Board member Dr. Charles Elliott stated that the “pie is too small”. Board member Mrs. Ella Bell stated that it is difficult to ask for more taxes from an impoverished county. Back to Top
Overall, Bice is preliminarily requesting a $10 million increase for AMSTI (Alabama Math Science Technology Initiative), $5 million for ACCESS (the distance learning initiative), a $3 million increase to expand AP (Advanced Placement testing), and a $3 million increase in CTE (Career and Technical Education). [Gotta learn those acronyms…]
Elliott then stated concerns that he has about the ACCESS program. He said that he has schools in his district that don’t have facilitators. Facilitators are needed to oversee the students in the classroom participating in the ACCESS learning. He stated that the schools that need it the most are the ones that have the fewest personnel.
Elliott also expressed concerns about schools having “dinosaurs for computers”. He is concerned that the newly-offered formative assessments (as of this school year) won’t work with computers in schools. Schools in his district are looking at other models of virtual schools, leaving ACCESS behind, because of limitations in personnel.
Pouncey stated that the state has begun to replace outdated ACCESS equipment.
Mrs. Stephanie Bell asked if ACCESS could be replaced by virtual schools. Bice said that the state already has all of the course content and could “create a virtual high school tomorrow”. Bice then asked Dr. Melinda Maddox, Assistant Superintendent over Research, Information and Data Services, to look into what it would take for the state to get into the virtual school arena.
Chief of Staff, Policy and Budget, Dr. Craig Pouncey, then took a look at the FY14 preliminary budget that was presented (in the image below).
Pay particular attention to the Classroom Instructional Support numbers (in the red triangle). You will see that Pouncey and Bice are proposing to add $200 per unit for Technology, $200 per unit for Library Enhancement, $200 per unit for Professional Development, and $200 per unit for Common Purchases. Those are items that used to be funded many years ago, but were zeroed out along the way. He is also proposing Textbook funding be increased to $75 per student. He noted the state will continue to look at electronic content. (Just for comparison: Textbook funding for FY13 is $31.35 per student, and the FY12 amount was $15.88 per student.) All of those proposals add up to $140 million in increased expenditures to the state’s Foundation Program budget for FY14.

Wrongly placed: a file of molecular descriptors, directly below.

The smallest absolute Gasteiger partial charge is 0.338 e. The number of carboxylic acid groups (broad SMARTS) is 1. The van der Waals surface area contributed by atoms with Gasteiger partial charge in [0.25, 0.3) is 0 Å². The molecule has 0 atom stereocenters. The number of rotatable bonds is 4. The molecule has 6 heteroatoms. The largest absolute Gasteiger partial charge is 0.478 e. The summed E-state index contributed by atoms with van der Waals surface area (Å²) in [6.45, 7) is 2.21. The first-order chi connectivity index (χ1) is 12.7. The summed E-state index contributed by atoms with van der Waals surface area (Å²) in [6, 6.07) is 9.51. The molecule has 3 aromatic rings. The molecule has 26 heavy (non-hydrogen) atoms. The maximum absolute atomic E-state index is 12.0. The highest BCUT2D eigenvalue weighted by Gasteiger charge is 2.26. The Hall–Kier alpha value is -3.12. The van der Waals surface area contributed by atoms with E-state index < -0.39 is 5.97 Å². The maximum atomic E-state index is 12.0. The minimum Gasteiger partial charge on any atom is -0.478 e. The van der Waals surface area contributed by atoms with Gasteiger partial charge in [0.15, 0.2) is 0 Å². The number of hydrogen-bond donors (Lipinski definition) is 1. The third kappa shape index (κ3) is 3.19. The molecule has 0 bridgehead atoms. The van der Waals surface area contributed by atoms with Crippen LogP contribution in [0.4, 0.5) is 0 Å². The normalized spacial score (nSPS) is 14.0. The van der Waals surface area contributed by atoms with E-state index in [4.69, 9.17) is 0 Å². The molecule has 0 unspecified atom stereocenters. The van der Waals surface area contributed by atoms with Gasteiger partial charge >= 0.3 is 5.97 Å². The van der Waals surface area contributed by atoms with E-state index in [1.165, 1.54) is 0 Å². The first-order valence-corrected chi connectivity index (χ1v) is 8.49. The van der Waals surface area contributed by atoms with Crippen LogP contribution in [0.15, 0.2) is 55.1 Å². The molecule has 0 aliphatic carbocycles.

You will also notice that the number of library position being cut by 346.75, while Assistant Principals will increase by 119.50 units. This is due to the state’s desire to adopt the new AdvancEd standards for Assistant Principals (which I am unable to locate). This allows for the state to fund more Assistant Principals, but also reduces the number of library positions per school. Pouncey indicated that the librarians will still be funded, that the reduction in units affects support personnel within libraries. Back to Top
School Board Governance
Changes to the Alabama Administrative Code that must be made to comply with the School Board Governance Improvement Act of 2012, were introduced. Section 290-1-5 will be created to house the administrative rules regarding the Act. The details are here.
Each local Board of Education must adopt a board member Code of Conduct by April 1, 2013. The state will provide a Model Code of Conduct to boards by January 1, 2013.
The Act established qualifications for school board members, including that a member must have either a high school diploma or GED, and that the board member must live in the district they represent.
Additionally, there is a “Certificate of Affirmation of School Board Member” that affirms a board member’s duties.